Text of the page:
Jet Lancer (PC) Preview (Preview Build)
16-bit retro graphics
Poorly animated cut scenes
In 1903 the first powered, sustained and controlled airplane flight happened. Just a short twelve years later we added a machine gun and shielding to the propeller, and the first fighter plane was born. War is eternal, and piracy has made use of our war surplus since it began. So why are sky pirates only in fiction? The short answer is because it’s extremely costly to fly. Thankfully Jet Lancer is more fiction than fact. So grab your scarf and goggles as we are going to blow these bastards out of the sky.
Jet Lancer is a retro style side-scroller with a clever twist. Players take control of a futuristic jet and must shoot down enemies within a set area. Missions are accessed from a world map and are found by traveling to various points in an aircraft carrier. These levels are graded and thankfully can be re-attempted multiple times. Controller support is highly recommended by the developers, and the game plays as if designed for one. While the camera perspective is a side view, combat is omnidirectional and forward movement manual. These factors allow for intricate and graceful dog-fighting that create a sense of urgency and tension. Besides this, the other features are pretty standard. You are limited to two weapons at a time; a limited use heavy gun, such as missiles, and a weaker but infinite use minigun. There is a speed boost function, which can overheat if used too much and a roll-dodge function that boosts your miniguns damage if used successfully. An issue that appears is that combat is a little overwhelming, even with the addition of being able to switch to a more modern shooter style movement, it was very difficult to become comfortable with the controls. Also, the interactive world map felt unnecessary and often served as a barrier. Various menus are only accessible from the world map, including the exit function.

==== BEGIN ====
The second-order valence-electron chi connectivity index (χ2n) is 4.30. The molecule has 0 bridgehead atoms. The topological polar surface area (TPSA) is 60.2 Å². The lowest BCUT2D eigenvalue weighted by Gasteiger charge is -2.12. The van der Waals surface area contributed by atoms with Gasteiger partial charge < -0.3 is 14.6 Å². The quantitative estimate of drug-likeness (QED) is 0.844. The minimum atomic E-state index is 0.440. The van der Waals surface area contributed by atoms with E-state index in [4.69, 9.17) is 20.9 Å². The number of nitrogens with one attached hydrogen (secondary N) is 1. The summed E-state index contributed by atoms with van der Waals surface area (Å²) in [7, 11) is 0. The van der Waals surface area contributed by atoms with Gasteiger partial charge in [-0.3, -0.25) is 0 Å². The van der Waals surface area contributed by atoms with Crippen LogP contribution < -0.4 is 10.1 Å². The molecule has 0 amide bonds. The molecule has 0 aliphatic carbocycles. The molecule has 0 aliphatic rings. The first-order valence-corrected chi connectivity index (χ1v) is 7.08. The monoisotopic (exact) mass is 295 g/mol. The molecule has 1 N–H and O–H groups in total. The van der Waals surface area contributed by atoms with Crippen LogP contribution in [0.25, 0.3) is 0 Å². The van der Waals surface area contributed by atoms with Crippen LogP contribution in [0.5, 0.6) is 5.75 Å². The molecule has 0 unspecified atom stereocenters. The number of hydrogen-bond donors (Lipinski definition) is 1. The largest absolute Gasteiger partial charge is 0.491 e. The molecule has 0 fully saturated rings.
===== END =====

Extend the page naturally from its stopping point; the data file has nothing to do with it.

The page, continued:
Graphics mimic a 16-bit style that manages to still look fresh and enticing. Design choices invoke early 90’s sci-fi anime and cartoons. With azure blue skies being the primary background color and your jet a vivid red, the game’s palette gives s feeling of upbeat liveliness. Music continues this upbeat retro theme using a synthpop or chiptune style to help maintain the pace of missions. The downside of this is that it becomes repetitive very quickly, especially when you are redoing missions when trying to earn a better rating. Also, the cut-scenes and character animations look a bit cheap. While 16-bit animation works well on a smaller scale, when used for the larger cutscenes and character faces, it feels outdated and dull. It feels like a missed opportunity to add more traditional art-styles, though this is more a personal preference than an actual fault.
With its lively tone and challenging gameplay, Jet Lancer is an entertaining experience. While there are faults, they are minor at best and do not hinder content. This can easily become a fan favorite and definitely should be added to your library when given the opportunity.
This game isn’t official out yet but if we had to score it right now, we would list it as an 8.5.